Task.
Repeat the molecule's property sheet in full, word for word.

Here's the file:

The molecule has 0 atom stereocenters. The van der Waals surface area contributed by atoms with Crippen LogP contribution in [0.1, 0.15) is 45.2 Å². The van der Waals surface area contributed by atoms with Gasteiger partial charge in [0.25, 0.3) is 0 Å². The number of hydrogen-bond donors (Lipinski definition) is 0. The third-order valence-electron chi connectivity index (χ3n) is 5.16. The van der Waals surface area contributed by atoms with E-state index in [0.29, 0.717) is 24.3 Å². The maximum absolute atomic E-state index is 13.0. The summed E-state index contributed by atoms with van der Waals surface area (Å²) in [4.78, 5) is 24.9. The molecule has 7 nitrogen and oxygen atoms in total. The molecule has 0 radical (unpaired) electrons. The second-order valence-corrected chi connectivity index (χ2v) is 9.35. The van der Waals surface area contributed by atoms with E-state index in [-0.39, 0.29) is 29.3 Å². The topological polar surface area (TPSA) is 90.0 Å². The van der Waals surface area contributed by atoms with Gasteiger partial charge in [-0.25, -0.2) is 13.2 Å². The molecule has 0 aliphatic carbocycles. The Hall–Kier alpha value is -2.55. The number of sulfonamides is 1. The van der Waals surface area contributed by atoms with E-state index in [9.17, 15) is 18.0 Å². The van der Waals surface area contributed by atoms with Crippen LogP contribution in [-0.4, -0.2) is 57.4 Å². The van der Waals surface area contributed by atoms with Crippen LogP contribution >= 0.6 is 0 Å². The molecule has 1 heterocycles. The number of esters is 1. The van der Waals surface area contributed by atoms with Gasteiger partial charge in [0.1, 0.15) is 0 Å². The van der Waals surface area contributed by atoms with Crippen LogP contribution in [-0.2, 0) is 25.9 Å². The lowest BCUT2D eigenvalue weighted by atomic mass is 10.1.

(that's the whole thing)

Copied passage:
The molecule has 0 atom stereocenters. The van der Waals surface area contributed by atoms with Crippen LogP contribution in [0.1, 0.15) is 45.2 Å². The van der Waals surface area contributed by atoms with Gasteiger partial charge in [0.25, 0.3) is 0 Å². The number of hydrogen-bond donors (Lipinski definition) is 0. The third-order valence-electron chi connectivity index (χ3n) is 5.16. The van der Waals surface area contributed by atoms with E-state index in [0.29, 0.717) is 24.3 Å². The maximum absolute atomic E-state index is 13.0. The summed E-state index contributed by atoms with van der Waals surface area (Å²) in [4.78, 5) is 24.9. The molecule has 7 nitrogen and oxygen atoms in total. The molecule has 0 radical (unpaired) electrons. The second-order valence-corrected chi connectivity index (χ2v) is 9.35. The van der Waals surface area contributed by atoms with E-state index in [-0.39, 0.29) is 29.3 Å². The topological polar surface area (TPSA) is 90.0 Å². The van der Waals surface area contributed by atoms with Gasteiger partial charge in [-0.25, -0.2) is 13.2 Å². The molecule has 0 aliphatic carbocycles. The Hall–Kier alpha value is -2.55. The number of sulfonamides is 1. The van der Waals surface area contributed by atoms with E-state index in [9.17, 15) is 18.0 Å². The van der Waals surface area contributed by atoms with Crippen LogP contribution in [-0.4, -0.2) is 57.4 Å². The van der Waals surface area contributed by atoms with Crippen LogP contribution >= 0.6 is 0 Å². The molecule has 1 heterocycles. The number of esters is 1. The van der Waals surface area contributed by atoms with Gasteiger partial charge in [0.1, 0.15) is 0 Å². The van der Waals surface area contributed by atoms with Crippen LogP contribution in [-0.2, 0) is 25.9 Å². The lowest BCUT2D eigenvalue weighted by atomic mass is 10.1.